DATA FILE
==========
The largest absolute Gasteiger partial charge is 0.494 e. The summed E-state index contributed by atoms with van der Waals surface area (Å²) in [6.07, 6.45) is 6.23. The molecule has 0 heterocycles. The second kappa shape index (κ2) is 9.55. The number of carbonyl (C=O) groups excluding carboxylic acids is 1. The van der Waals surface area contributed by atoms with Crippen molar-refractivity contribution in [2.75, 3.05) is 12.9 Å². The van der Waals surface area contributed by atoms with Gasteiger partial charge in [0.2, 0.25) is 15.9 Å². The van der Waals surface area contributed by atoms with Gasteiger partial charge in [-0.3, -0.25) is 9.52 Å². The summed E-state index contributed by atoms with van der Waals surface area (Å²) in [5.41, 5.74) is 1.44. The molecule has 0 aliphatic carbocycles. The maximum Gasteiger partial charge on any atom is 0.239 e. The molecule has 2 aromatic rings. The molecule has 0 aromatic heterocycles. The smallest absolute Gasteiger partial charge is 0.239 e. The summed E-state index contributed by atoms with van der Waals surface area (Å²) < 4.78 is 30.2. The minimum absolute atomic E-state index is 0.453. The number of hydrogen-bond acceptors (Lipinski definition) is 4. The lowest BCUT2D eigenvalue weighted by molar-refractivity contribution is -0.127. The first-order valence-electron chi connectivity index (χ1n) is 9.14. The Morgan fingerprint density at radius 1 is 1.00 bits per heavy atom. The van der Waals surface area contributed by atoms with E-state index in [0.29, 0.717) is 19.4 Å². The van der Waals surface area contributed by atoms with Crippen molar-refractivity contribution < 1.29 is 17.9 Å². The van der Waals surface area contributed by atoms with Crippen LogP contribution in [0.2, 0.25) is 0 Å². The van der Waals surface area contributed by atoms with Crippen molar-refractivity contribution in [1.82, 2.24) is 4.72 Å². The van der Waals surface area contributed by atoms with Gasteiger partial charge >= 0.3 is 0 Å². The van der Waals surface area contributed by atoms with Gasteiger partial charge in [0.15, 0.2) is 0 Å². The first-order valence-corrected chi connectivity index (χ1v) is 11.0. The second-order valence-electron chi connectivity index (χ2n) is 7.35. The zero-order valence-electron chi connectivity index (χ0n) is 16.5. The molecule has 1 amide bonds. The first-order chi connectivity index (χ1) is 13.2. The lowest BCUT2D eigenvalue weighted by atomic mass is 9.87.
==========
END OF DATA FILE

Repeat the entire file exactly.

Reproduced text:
The largest absolute Gasteiger partial charge is 0.494 e. The summed E-state index contributed by atoms with van der Waals surface area (Å²) in [6.07, 6.45) is 6.23. The molecule has 0 heterocycles. The second kappa shape index (κ2) is 9.55. The number of carbonyl (C=O) groups excluding carboxylic acids is 1. The van der Waals surface area contributed by atoms with Crippen molar-refractivity contribution in [2.75, 3.05) is 12.9 Å². The van der Waals surface area contributed by atoms with Gasteiger partial charge in [0.2, 0.25) is 15.9 Å². The van der Waals surface area contributed by atoms with Gasteiger partial charge in [-0.3, -0.25) is 9.52 Å². The summed E-state index contributed by atoms with van der Waals surface area (Å²) in [5.41, 5.74) is 1.44. The molecule has 0 aliphatic carbocycles. The maximum Gasteiger partial charge on any atom is 0.239 e. The molecule has 2 aromatic rings. The molecule has 0 aromatic heterocycles. The smallest absolute Gasteiger partial charge is 0.239 e. The summed E-state index contributed by atoms with van der Waals surface area (Å²) < 4.78 is 30.2. The minimum absolute atomic E-state index is 0.453. The number of hydrogen-bond acceptors (Lipinski definition) is 4. The lowest BCUT2D eigenvalue weighted by molar-refractivity contribution is -0.127. The first-order valence-electron chi connectivity index (χ1n) is 9.14. The Morgan fingerprint density at radius 1 is 1.00 bits per heavy atom. The van der Waals surface area contributed by atoms with E-state index in [0.29, 0.717) is 19.4 Å². The van der Waals surface area contributed by atoms with Crippen molar-refractivity contribution < 1.29 is 17.9 Å². The van der Waals surface area contributed by atoms with Crippen LogP contribution in [0.2, 0.25) is 0 Å². The van der Waals surface area contributed by atoms with Crippen molar-refractivity contribution in [1.82, 2.24) is 4.72 Å². The van der Waals surface area contributed by atoms with Gasteiger partial charge >= 0.3 is 0 Å². The van der Waals surface area contributed by atoms with Gasteiger partial charge in [0.15, 0.2) is 0 Å². The first-order valence-corrected chi connectivity index (χ1v) is 11.0. The second-order valence-electron chi connectivity index (χ2n) is 7.35. The zero-order valence-electron chi connectivity index (χ0n) is 16.5. The molecule has 1 amide bonds. The first-order chi connectivity index (χ1) is 13.2. The lowest BCUT2D eigenvalue weighted by atomic mass is 9.87.